Stone Bridge/West Street Pedestrian Crossing

I have offered to help Cllr Antony Hook investigate ways of improving the crossing of West Street at the Stone Bridge: the bridge that spans across the Westbrook at the bottom of Tanners Street. He is responding to a number of approaches from people concerned that crossing at this point is unsafe for pedestrians. It’s a highly used crossing point for people walking to and from the town centre. It’s heavily used by schoolchildren, including many young children walking to Davington School:



NB I’m doing this work in the context of the 20sPlenty campaign to create a town-wide 20mph speed limit. Further information on 20sPlenty can be found on the campaign website and on the campaign Facebook page.

These are some first thoughts for how the crossing could be improved.

I’ve started by making some brief observations of how people are currently crossing:


These initial observations indicate that people are crossing along the entire width of the Stone Bridge. A fuller survey would be better but my experience over the last 15 years or so suggests that what I observed here is a common pattern.


Could a design solution allow the existing “desire lines” to be preserved so that people are not diverted onto a narrowed crossing point?

Start with speed reduction: 20sPlenty
Reducing the speed at which people drive would make a difference. As an immediate step, the existing 20mph zone on Tanners Street could be extended by a few metres to include the Westbrook Bridge. At the moment the zone ends at the bottom of Tanners Street. It seems odd that drivers heading west from Tanners Street are given a signal to increase their speed to 30mph at just the point where many pedestrians are currently crossing:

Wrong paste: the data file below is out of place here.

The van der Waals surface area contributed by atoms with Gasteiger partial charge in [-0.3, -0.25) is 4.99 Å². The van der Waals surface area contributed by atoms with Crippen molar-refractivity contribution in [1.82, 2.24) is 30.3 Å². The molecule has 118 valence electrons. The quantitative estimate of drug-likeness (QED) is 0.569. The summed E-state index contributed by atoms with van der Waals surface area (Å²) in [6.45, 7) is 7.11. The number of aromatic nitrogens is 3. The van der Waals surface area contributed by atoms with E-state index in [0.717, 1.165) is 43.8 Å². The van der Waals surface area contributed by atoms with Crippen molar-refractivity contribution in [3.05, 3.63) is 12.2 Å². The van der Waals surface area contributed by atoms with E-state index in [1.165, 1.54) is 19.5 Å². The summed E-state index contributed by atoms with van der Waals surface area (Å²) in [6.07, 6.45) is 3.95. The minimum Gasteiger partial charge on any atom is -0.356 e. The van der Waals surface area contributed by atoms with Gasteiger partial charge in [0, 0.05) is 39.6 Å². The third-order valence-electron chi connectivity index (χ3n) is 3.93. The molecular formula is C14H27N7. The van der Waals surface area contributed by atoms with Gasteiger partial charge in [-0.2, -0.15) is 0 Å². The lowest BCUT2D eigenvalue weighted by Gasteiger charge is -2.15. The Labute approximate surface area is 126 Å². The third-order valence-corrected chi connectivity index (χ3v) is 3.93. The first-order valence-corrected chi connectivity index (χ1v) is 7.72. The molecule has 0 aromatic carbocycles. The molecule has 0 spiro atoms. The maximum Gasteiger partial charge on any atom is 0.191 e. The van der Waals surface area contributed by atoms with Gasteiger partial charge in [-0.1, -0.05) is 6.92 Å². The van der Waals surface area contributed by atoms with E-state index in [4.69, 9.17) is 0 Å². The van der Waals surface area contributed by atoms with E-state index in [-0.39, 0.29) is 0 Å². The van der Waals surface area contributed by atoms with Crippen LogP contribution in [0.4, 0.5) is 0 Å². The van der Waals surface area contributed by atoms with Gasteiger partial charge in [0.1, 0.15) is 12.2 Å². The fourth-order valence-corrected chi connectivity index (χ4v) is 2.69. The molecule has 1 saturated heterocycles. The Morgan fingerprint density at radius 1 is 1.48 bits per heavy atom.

Then narrow the roadway
In a similar vein, it would be helpful to narrow the width of the roadway which, like many of Faversham’s streets, is much wider than necessary. If the roadway is narrowed then it’s quicker for pedestrians to cross and it means that vehicles have to wait less time for them to do so. It’s win win.


Narrowing also creates the impression to drivers that they are driving faster than at the same speed on a wider road. This helps with the self-enforcement of speed limits.

I have looked at three options for narrowing the roadway.

First, a central island:


My concern about a pedestrian island is that it would not be wide enough to comfortably accommodate a buggy or a wheelchair. It would also send a “cars first, pedestrians second” message to road users.

Second, Ive looked at widening the footways on both sides of the road:


Third, I’ve looked at widening on the north side only:


This options seems to have several advantages: a) this is already the narrower of the two footways, b) it would likely be cheaper to adjust just one kerb line  than both of them and c) the pedestrian sight lines towards Tanners Street and along West Street are significantly improved, making it easier for people to see vehicles and for vehicles to see them in return.

My view is that it would be best to widen the footway on the north side of the street.

What do you think?
If you use this crossing as a pedestrian then do you think it should be improved and which of the options do you prefer? Is there another way?

If you drive through here then would it make a big difference to your journey if there were a 20mph speed limit and if the roadway were a little narrower?

Download the Westbrook Bridge Crossing report as a .pdf file (6.4MB)





7 thoughts on “Stone Bridge/West Street Pedestrian Crossing”